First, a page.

The Bush Foundation today announced its 2015 Bush Fellows, 23 leaders with records of achievement and extraordinary potential to make significant contributions in South Dakota, Minnesota, North Dakota and 23 Native nations that share the same geography. They include: Natalie Bergquist, Pierre; Malcom Chapman, Rapid City; Matthew Ehlman, Hermosa; Chris Francis, Madison; John Glover, Spearfish; Kevin Killer, Pine Ridge, and David Whitesock, Vermillion. As the youngest Native American ever elected to the South Dakota Legislature, and one of only two tribal members in the state's House of Representatives, Killer is entering what must be his final term with his eye on the next generation. Killer will use his fellowship to build the leadership skills he needs to inspire and amplify tribal voices in community decision-making and to provide Native communities with an asset-based approach to the future. [Sioux Falls Argus Leader]


Here is yet another reason Democrats and American Indians need to vote in midterm elections:
The Rapid City Public School Foundation has received a $178,000 grant from the Bush Foundation to help teachers foster Native cultural understanding in the classroom. The money will fund field trips for the next two summers for 18 teachers and 18 other community members to travel to cultural sites like Devil's Tower and sites on the Pine Ridge Indian Reservation. This June, a group of 40 teachers spent a week traveling around Pine Ridge and to Devil's Tower on a "classroom on wheels" program to learn about Lakota culture. [AP, Rapid City Journal]
The Native American Languages Reauthorization Act of 2014 reauthorizes a preservation grant program through fiscal year 2019. Joining Senators Tester, Tim Johnson and Democratic co-sponsors including New Mexico's delegation, is Senator Lisa Murkowski (R-AK).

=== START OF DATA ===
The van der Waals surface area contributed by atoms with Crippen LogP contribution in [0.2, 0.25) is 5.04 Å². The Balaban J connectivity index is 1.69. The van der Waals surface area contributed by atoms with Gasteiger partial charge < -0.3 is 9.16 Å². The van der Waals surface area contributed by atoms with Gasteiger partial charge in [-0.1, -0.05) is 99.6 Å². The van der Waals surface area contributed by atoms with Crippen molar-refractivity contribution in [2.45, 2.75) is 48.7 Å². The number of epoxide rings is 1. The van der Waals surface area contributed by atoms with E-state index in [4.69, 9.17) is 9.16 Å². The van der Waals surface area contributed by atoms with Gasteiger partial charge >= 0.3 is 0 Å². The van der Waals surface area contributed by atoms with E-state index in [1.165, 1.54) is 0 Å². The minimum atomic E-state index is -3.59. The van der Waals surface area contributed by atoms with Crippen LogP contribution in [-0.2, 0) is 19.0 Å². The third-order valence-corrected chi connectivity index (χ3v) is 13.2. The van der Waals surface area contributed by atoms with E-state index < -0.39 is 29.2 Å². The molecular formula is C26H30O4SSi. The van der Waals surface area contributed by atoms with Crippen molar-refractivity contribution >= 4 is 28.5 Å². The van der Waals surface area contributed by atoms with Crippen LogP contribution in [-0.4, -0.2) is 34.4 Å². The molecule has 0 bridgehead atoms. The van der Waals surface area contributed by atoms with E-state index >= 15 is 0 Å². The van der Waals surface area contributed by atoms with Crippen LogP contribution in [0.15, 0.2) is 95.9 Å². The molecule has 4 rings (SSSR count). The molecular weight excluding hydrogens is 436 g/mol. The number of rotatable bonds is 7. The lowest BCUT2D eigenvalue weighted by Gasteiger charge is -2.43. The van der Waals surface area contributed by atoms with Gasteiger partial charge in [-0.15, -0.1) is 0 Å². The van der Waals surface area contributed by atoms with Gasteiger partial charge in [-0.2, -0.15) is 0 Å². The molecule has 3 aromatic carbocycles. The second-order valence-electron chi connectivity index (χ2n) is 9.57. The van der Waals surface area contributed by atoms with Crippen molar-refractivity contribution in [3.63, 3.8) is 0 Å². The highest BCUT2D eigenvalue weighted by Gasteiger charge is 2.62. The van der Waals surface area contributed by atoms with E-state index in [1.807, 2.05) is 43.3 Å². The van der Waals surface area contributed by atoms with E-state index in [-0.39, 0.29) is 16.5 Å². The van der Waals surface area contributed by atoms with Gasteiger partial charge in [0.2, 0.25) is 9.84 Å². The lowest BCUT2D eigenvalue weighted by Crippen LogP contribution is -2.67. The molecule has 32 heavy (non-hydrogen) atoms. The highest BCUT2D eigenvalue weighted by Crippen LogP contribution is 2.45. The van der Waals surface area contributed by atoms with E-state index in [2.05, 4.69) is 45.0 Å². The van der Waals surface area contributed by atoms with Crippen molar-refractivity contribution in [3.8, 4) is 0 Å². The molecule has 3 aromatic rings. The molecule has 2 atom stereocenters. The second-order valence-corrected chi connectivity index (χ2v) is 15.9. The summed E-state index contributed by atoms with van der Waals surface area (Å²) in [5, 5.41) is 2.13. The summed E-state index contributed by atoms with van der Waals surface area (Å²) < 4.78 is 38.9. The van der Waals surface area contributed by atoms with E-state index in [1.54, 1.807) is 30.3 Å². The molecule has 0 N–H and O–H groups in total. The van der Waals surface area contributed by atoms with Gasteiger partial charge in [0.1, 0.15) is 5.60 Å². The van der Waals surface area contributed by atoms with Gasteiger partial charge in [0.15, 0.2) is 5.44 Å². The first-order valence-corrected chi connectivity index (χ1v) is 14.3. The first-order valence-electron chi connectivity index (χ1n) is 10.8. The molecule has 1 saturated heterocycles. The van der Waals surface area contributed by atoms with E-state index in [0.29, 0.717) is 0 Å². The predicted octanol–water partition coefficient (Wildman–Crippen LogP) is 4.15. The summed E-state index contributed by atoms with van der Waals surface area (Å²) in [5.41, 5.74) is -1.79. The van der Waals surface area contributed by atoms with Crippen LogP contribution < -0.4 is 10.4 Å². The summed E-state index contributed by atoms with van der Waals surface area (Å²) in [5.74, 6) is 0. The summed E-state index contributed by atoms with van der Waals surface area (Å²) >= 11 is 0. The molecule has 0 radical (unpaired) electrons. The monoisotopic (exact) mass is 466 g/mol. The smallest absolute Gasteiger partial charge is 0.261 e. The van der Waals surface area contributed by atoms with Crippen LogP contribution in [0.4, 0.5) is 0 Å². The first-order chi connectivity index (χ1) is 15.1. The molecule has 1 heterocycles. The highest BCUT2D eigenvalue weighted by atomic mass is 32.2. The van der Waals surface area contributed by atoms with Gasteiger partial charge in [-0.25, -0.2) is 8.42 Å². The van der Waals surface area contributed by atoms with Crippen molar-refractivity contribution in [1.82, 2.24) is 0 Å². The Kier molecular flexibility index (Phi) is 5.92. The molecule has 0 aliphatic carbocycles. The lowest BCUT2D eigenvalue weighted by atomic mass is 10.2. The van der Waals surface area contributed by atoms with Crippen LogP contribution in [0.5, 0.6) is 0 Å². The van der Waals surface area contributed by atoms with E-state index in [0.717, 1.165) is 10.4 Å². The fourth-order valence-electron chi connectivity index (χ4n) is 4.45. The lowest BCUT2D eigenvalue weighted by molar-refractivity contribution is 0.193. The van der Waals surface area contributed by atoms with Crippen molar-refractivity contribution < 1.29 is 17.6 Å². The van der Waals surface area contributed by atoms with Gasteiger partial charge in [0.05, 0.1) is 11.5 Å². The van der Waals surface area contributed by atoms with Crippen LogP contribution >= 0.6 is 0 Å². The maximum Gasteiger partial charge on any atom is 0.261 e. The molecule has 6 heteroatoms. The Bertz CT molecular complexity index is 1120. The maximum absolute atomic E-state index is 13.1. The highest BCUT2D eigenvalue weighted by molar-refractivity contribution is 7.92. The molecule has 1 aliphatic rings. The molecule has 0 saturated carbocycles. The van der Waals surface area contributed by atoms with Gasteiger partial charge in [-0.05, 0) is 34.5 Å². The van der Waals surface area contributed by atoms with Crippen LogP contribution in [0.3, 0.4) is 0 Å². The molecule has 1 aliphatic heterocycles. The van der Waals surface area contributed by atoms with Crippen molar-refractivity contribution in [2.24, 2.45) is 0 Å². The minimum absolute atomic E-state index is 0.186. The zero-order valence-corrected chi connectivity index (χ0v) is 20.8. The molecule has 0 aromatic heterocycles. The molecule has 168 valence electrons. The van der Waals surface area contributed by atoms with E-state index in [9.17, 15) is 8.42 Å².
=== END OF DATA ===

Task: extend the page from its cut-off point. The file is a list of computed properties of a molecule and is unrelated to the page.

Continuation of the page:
"Since first being signed into law, the Native Americans Languages Act has helped to preserve and revitalize Native languages and encourages both young children and adults to develop a fluency in their Native language,” Johnson said. “Across South Dakota, this vital grant funding gives the opportunity for our cherished Lakota elders to sit down with the younger generation to revive the Lakota language. The continuity of these languages strengthens Native American culture and history, and I will continue to push until this reauthorization is signed into law.” According to the National Indian Education Association, by the year 2050, there may only be 20 Native American languages remaining. The Native American Languages Act was first signed into law in 1992 and established a grant program within the Native American Programs Act of 1974 to ensure the survival of Native languages. [press release, Senator Tim Johnson ]
DFL Minnesota Governor Mark Dayton has signed legislation that strengthens child protection:
In a sweeping reversal of current practice, Minnesota child protection workers can now review previous child abuse reports when considering how to respond to a new one. Human Services Commissioner Lucinda Jesson said Tuesday that the “DHS will expedite instructions to county and tribal child protection workers on how to implement the changes and begin considering all past reports of child abuse.” [StarTribune]